MOT exemption begins today
Effective today (30 March 2020) all cars, vans and motorcycles in the UK will be granted a 6-month MOT exemption. Drivers will still be required to keep their vehicles “roadworthy and safe to drive”. If motorist don’t keep their vehicles up to scratch, fines of up to £2,500, driving licence points and driving bans remain in place as penalties for those convicted.
Drivers don’t need to do anything for this to the exemption to take effect because their MOT expiry date will be automatically extended by six months if it’s due on or after Monday 30 March 2020. However, Tyres & Accessories understands that motorists won’t immediately see the exemption if they do online MOT lookups. Instead, we have been told to check online a week or so before the MOT due date in order to see the exemption confirmation.
However, industry associations including the Independent Garage Association (IGA) have raised concerns to the government about the “huge impact” of extending MOTs for six months. In short, while it acknowledges the seriousness of the pandemic, the IGA “does not agree with the six-month MOT extension period”.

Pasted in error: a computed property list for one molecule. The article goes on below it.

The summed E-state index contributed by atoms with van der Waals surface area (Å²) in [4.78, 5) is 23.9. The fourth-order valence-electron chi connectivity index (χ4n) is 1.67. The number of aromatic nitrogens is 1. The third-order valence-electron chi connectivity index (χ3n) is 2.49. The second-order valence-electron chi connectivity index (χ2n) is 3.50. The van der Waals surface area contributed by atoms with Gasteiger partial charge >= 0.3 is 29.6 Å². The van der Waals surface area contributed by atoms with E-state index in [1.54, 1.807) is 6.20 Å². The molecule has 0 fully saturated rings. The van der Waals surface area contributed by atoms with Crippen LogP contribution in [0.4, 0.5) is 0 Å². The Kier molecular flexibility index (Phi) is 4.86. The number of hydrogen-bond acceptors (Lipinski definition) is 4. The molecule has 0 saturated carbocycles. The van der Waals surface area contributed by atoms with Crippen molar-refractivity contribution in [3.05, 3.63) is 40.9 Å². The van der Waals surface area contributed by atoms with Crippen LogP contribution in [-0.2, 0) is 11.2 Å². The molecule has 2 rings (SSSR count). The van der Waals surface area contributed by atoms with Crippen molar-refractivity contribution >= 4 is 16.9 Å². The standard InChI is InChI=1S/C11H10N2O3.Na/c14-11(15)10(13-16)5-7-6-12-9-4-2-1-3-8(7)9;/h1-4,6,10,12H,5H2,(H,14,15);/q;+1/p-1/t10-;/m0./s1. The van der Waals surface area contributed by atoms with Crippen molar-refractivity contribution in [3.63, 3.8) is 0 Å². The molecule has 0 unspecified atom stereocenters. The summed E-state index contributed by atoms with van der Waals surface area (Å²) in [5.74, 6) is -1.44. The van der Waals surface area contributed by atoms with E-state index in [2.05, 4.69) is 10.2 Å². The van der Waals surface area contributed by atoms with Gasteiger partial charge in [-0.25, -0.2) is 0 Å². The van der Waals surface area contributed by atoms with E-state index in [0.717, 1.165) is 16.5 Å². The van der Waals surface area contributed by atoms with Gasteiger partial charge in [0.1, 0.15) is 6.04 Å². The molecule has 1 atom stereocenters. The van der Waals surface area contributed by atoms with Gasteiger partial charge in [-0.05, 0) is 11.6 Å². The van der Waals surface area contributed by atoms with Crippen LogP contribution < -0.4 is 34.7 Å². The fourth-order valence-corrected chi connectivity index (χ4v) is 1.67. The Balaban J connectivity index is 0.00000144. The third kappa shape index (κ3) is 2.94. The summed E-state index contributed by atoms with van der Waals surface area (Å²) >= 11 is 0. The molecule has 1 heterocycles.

Rather, the IGA is proposing to government that they start with an initial six-week MOT extension period, which could then then reviewed on a weekly basis, rather than the proposed six months. This is be communicated to the government today.
There are a number of reasons why deferring MOTs by six months will have a huge detrimental impact on the independent sector, which carries out over 80 per cent of the UK’s 30 million yearly MOT tests.
The government needs to consider that many MOT operations, being small businesses, will have their cashflow seriously impacted once this situation is over. Next year will bring about a significant reduction of tests in March/April/May and with some businesses in this sector only conducting MOT tests, in these instances, the crisis will extend for many years ahead.
The current MOT failure rate is 31 per cent, which means that nearly 10 million vehicles do not meet even the basic roadworthiness level of compliance. Any length of MOT extension will consequently increase the number of vehicles that are unroadworthy, even given reduced usage, so the government needs to take this into consideration.
Stuart James, IGA Chief Executive stated: “We really need the government to take this on board. We understand that measures need to be put in place to fight the virus, and support these measures, however we do not agree with the six months extension of MOTs. We urge the government to show a degree of flexibility, as the repercussions for the independent sector will be severe. Better guidance also needs to be given to the public regarding the extension to ensure that vehicles remain roadworthy.”